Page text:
- The snowball method: Instead of focusing on the interest rate attached to it, the snowball method focuses on the balance. You’ll start by committing as much money as you can toward the smallest balance you’re carrying while making the minimum payment on your other debts. When the first balance hits zero, move on to the next-smallest balance. The amount you’re contributing toward one debt will snowball as you pay off each balance. Plus, the morale boost you can get from seeing each balance at zero can help inspire you to continue rolling that snowball.
Remember that all debts are not created equal
As you work to free yourself from debt, it’s important to recognize that some types of debt don’t need to be anywhere near the top of your priority list. If you’re paying off a 30-year mortgage with a 3 percent interest rate, there’s no rush. Sure, it might feel good to see your principal get smaller, but with inflation running higher than that low mortgage rate, you’re paying it back with ever-cheaper dollars. Plus, you’re getting a return on that debt by building equity in your home.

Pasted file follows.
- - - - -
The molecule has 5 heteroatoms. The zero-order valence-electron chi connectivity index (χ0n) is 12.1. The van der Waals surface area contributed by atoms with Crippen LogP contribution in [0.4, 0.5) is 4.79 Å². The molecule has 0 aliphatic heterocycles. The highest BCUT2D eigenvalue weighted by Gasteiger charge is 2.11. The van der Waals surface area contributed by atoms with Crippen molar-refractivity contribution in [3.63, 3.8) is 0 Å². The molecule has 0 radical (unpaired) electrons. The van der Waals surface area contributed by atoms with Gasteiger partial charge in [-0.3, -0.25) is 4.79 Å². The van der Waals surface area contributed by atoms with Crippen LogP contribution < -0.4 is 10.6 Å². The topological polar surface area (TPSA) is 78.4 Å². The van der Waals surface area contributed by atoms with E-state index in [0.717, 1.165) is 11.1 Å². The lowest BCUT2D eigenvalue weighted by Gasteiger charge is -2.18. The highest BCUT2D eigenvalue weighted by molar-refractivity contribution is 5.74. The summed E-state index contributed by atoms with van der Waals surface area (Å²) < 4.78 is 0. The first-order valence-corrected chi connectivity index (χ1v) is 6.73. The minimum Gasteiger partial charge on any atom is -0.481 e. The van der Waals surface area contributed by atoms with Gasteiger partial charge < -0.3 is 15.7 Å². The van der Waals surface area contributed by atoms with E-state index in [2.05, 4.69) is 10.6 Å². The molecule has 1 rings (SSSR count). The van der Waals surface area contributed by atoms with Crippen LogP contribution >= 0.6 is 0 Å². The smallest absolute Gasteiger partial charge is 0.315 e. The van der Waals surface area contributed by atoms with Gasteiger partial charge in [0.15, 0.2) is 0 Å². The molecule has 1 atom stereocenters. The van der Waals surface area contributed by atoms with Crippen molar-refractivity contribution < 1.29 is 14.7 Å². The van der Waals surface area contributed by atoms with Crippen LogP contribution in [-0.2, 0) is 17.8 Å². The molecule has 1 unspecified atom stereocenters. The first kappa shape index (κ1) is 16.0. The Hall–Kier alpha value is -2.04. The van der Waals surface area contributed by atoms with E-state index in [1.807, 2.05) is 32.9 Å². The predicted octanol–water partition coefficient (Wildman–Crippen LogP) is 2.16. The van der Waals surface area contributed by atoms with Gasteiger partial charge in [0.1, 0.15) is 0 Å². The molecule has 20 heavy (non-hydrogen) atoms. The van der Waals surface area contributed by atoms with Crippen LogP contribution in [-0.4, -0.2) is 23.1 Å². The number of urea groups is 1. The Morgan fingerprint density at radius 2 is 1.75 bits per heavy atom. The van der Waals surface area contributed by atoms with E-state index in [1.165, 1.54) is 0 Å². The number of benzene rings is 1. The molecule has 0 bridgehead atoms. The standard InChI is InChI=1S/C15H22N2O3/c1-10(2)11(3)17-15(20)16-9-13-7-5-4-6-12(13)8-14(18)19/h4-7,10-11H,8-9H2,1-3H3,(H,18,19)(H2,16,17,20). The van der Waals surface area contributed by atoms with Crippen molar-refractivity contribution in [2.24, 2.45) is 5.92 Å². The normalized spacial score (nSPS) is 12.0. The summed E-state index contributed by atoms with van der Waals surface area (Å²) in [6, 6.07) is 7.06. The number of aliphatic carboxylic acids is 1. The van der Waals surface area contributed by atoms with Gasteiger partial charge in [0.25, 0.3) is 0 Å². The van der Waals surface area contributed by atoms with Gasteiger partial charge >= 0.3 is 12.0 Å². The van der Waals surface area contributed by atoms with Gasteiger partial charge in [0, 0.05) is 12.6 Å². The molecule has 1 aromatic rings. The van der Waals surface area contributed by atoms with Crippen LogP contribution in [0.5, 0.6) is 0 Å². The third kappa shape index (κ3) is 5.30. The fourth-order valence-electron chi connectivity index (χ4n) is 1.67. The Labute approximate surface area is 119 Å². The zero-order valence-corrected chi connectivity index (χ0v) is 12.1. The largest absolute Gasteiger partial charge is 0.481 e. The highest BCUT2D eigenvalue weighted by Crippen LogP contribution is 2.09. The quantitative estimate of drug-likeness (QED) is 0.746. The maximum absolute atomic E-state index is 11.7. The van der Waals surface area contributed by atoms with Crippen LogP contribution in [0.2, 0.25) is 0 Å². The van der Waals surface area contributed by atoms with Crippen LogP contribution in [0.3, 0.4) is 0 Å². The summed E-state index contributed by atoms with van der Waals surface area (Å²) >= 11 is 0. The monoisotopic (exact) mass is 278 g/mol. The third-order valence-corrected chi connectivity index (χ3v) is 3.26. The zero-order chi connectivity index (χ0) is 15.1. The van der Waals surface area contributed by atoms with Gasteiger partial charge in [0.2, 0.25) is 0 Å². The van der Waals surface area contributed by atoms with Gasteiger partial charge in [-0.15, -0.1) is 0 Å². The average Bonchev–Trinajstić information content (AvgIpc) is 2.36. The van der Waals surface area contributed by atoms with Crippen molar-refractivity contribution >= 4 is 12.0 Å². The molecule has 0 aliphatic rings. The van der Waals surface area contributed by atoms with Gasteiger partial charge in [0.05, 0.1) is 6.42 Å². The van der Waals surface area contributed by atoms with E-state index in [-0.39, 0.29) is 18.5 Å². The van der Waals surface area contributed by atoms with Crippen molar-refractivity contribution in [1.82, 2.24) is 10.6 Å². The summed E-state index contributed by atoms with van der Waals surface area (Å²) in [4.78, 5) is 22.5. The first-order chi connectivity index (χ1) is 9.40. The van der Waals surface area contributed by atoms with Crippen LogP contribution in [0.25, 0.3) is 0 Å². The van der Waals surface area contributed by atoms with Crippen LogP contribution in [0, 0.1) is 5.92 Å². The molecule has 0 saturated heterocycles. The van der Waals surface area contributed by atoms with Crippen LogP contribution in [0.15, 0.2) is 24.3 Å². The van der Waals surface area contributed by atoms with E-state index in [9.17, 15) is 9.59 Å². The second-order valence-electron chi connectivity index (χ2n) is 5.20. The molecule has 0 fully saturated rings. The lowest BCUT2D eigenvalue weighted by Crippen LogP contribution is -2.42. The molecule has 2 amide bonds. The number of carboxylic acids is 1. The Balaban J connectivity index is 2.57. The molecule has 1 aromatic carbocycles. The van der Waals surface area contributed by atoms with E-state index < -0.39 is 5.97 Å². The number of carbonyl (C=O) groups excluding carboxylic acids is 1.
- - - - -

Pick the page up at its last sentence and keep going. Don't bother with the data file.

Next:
Don’t let today’s mistakes be tomorrow’s regrets
Juggling saving for multiple reasons and reducing your debts might feel daunting right now, but doing the work will put you in a position for less stress in the long term. Just ask others who have been in your shoes: Nearly 40 percent of respondents in Bankrate’s Financial Security Poll cited failing to save enough — either for emergencies or retirement — as their biggest financial regret.
- Financial goals: Common examples, and why they’re so important